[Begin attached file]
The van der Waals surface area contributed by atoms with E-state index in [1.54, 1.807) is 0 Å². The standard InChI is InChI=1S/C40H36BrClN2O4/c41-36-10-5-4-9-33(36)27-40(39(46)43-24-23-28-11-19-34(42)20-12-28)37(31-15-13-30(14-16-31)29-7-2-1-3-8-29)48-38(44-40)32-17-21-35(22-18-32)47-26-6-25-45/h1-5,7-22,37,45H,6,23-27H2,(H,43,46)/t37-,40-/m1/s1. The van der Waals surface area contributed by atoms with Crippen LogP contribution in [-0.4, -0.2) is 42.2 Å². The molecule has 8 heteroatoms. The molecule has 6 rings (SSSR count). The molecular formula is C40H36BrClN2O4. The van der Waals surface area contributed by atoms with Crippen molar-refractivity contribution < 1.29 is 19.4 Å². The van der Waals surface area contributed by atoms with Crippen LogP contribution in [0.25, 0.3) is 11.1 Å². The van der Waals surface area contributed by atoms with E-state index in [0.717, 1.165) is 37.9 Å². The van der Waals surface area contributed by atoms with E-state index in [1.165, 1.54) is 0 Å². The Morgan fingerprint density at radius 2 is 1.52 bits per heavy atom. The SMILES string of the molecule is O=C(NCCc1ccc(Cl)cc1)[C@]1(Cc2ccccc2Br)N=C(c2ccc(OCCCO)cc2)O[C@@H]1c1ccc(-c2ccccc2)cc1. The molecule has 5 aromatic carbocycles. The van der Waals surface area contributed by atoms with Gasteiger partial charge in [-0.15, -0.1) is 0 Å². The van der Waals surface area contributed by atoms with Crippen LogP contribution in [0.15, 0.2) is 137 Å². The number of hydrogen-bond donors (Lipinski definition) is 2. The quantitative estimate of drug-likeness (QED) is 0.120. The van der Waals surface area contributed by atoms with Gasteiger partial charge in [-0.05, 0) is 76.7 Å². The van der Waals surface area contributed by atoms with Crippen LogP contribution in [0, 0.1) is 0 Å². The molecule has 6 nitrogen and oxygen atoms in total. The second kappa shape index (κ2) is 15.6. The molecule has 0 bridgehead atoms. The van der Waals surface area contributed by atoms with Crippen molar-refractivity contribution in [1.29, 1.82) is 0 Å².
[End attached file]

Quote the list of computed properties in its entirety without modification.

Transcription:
The van der Waals surface area contributed by atoms with E-state index in [1.54, 1.807) is 0 Å². The standard InChI is InChI=1S/C40H36BrClN2O4/c41-36-10-5-4-9-33(36)27-40(39(46)43-24-23-28-11-19-34(42)20-12-28)37(31-15-13-30(14-16-31)29-7-2-1-3-8-29)48-38(44-40)32-17-21-35(22-18-32)47-26-6-25-45/h1-5,7-22,37,45H,6,23-27H2,(H,43,46)/t37-,40-/m1/s1. The van der Waals surface area contributed by atoms with Crippen LogP contribution in [-0.4, -0.2) is 42.2 Å². The molecule has 8 heteroatoms. The molecule has 6 rings (SSSR count). The molecular formula is C40H36BrClN2O4. The van der Waals surface area contributed by atoms with Crippen molar-refractivity contribution < 1.29 is 19.4 Å². The van der Waals surface area contributed by atoms with Crippen LogP contribution in [0.25, 0.3) is 11.1 Å². The van der Waals surface area contributed by atoms with E-state index in [0.717, 1.165) is 37.9 Å². The van der Waals surface area contributed by atoms with E-state index in [1.165, 1.54) is 0 Å². The Morgan fingerprint density at radius 2 is 1.52 bits per heavy atom. The SMILES string of the molecule is O=C(NCCc1ccc(Cl)cc1)[C@]1(Cc2ccccc2Br)N=C(c2ccc(OCCCO)cc2)O[C@@H]1c1ccc(-c2ccccc2)cc1. The molecule has 5 aromatic carbocycles. The van der Waals surface area contributed by atoms with Gasteiger partial charge in [-0.15, -0.1) is 0 Å². The van der Waals surface area contributed by atoms with Crippen LogP contribution in [0.15, 0.2) is 137 Å². The number of hydrogen-bond donors (Lipinski definition) is 2. The quantitative estimate of drug-likeness (QED) is 0.120. The van der Waals surface area contributed by atoms with Gasteiger partial charge in [-0.05, 0) is 76.7 Å². The van der Waals surface area contributed by atoms with Crippen LogP contribution in [0, 0.1) is 0 Å². The molecule has 6 nitrogen and oxygen atoms in total. The second kappa shape index (κ2) is 15.6. The molecule has 0 bridgehead atoms. The van der Waals surface area contributed by atoms with Crippen molar-refractivity contribution in [1.29, 1.82) is 0 Å².